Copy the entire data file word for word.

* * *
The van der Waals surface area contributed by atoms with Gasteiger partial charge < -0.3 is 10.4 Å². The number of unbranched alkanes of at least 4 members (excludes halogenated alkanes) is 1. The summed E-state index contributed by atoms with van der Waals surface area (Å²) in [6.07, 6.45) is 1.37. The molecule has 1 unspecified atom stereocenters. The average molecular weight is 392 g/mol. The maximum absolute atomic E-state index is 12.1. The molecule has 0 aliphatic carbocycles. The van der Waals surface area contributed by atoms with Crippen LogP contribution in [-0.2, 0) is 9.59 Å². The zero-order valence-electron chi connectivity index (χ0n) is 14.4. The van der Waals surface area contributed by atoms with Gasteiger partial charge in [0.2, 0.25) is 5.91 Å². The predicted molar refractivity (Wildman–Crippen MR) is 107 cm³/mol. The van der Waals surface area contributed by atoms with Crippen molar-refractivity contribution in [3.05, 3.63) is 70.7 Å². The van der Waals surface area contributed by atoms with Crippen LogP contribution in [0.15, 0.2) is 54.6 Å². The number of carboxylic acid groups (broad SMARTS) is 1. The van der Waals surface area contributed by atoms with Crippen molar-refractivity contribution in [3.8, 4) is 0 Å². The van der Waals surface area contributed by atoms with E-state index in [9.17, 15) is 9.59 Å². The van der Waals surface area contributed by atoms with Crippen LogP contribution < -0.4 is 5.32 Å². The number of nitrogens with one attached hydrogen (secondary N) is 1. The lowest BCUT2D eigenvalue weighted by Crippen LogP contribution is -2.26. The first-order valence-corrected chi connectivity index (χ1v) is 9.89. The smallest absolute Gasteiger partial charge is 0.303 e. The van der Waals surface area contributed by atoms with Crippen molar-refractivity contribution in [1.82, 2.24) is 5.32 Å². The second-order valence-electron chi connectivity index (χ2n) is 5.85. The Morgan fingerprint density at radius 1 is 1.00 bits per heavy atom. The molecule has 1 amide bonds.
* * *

The van der Waals surface area contributed by atoms with Gasteiger partial charge < -0.3 is 10.4 Å². The number of unbranched alkanes of at least 4 members (excludes halogenated alkanes) is 1. The summed E-state index contributed by atoms with van der Waals surface area (Å²) in [6.07, 6.45) is 1.37. The molecule has 1 unspecified atom stereocenters. The average molecular weight is 392 g/mol. The maximum absolute atomic E-state index is 12.1. The molecule has 0 aliphatic carbocycles. The van der Waals surface area contributed by atoms with Crippen LogP contribution in [-0.2, 0) is 9.59 Å². The zero-order valence-electron chi connectivity index (χ0n) is 14.4. The van der Waals surface area contributed by atoms with Gasteiger partial charge in [0.2, 0.25) is 5.91 Å². The predicted molar refractivity (Wildman–Crippen MR) is 107 cm³/mol. The van der Waals surface area contributed by atoms with Crippen molar-refractivity contribution in [3.05, 3.63) is 70.7 Å². The van der Waals surface area contributed by atoms with Crippen LogP contribution in [0.15, 0.2) is 54.6 Å². The number of carboxylic acid groups (broad SMARTS) is 1. The van der Waals surface area contributed by atoms with Crippen molar-refractivity contribution in [3.8, 4) is 0 Å². The van der Waals surface area contributed by atoms with E-state index in [9.17, 15) is 9.59 Å². The van der Waals surface area contributed by atoms with Crippen LogP contribution < -0.4 is 5.32 Å². The number of nitrogens with one attached hydrogen (secondary N) is 1. The lowest BCUT2D eigenvalue weighted by Crippen LogP contribution is -2.26. The first-order valence-corrected chi connectivity index (χ1v) is 9.89. The smallest absolute Gasteiger partial charge is 0.303 e. The van der Waals surface area contributed by atoms with Crippen molar-refractivity contribution in [1.82, 2.24) is 5.32 Å². The second-order valence-electron chi connectivity index (χ2n) is 5.85. The Morgan fingerprint density at radius 1 is 1.00 bits per heavy atom. The molecule has 1 amide bonds.